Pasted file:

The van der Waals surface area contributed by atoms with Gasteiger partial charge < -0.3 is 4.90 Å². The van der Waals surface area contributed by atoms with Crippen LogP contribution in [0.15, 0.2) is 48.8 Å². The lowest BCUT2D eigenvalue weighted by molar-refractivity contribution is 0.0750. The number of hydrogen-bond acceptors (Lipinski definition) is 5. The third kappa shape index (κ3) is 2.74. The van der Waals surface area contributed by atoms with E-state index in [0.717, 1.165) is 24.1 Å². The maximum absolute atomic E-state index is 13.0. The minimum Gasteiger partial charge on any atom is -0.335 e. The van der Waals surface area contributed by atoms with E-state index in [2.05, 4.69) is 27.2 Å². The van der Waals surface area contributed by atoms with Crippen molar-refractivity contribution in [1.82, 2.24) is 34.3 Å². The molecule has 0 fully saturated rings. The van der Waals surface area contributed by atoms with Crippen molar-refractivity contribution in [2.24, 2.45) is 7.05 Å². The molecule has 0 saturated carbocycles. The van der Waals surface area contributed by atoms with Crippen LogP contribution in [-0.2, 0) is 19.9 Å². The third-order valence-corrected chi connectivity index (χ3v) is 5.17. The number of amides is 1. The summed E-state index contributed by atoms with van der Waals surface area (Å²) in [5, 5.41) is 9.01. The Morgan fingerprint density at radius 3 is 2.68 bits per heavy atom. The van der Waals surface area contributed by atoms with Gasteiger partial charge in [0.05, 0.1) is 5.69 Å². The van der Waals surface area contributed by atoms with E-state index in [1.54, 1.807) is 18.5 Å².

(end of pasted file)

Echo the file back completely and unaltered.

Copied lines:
The van der Waals surface area contributed by atoms with Gasteiger partial charge < -0.3 is 4.90 Å². The van der Waals surface area contributed by atoms with Crippen LogP contribution in [0.15, 0.2) is 48.8 Å². The lowest BCUT2D eigenvalue weighted by molar-refractivity contribution is 0.0750. The number of hydrogen-bond acceptors (Lipinski definition) is 5. The third kappa shape index (κ3) is 2.74. The van der Waals surface area contributed by atoms with E-state index in [0.717, 1.165) is 24.1 Å². The maximum absolute atomic E-state index is 13.0. The minimum Gasteiger partial charge on any atom is -0.335 e. The van der Waals surface area contributed by atoms with E-state index in [2.05, 4.69) is 27.2 Å². The van der Waals surface area contributed by atoms with Crippen molar-refractivity contribution in [1.82, 2.24) is 34.3 Å². The molecule has 0 fully saturated rings. The van der Waals surface area contributed by atoms with Crippen molar-refractivity contribution in [2.24, 2.45) is 7.05 Å². The molecule has 0 saturated carbocycles. The van der Waals surface area contributed by atoms with Crippen LogP contribution in [-0.2, 0) is 19.9 Å². The third-order valence-corrected chi connectivity index (χ3v) is 5.17. The number of amides is 1. The summed E-state index contributed by atoms with van der Waals surface area (Å²) in [5, 5.41) is 9.01. The Morgan fingerprint density at radius 3 is 2.68 bits per heavy atom. The van der Waals surface area contributed by atoms with Gasteiger partial charge in [0.05, 0.1) is 5.69 Å². The van der Waals surface area contributed by atoms with E-state index in [1.54, 1.807) is 18.5 Å².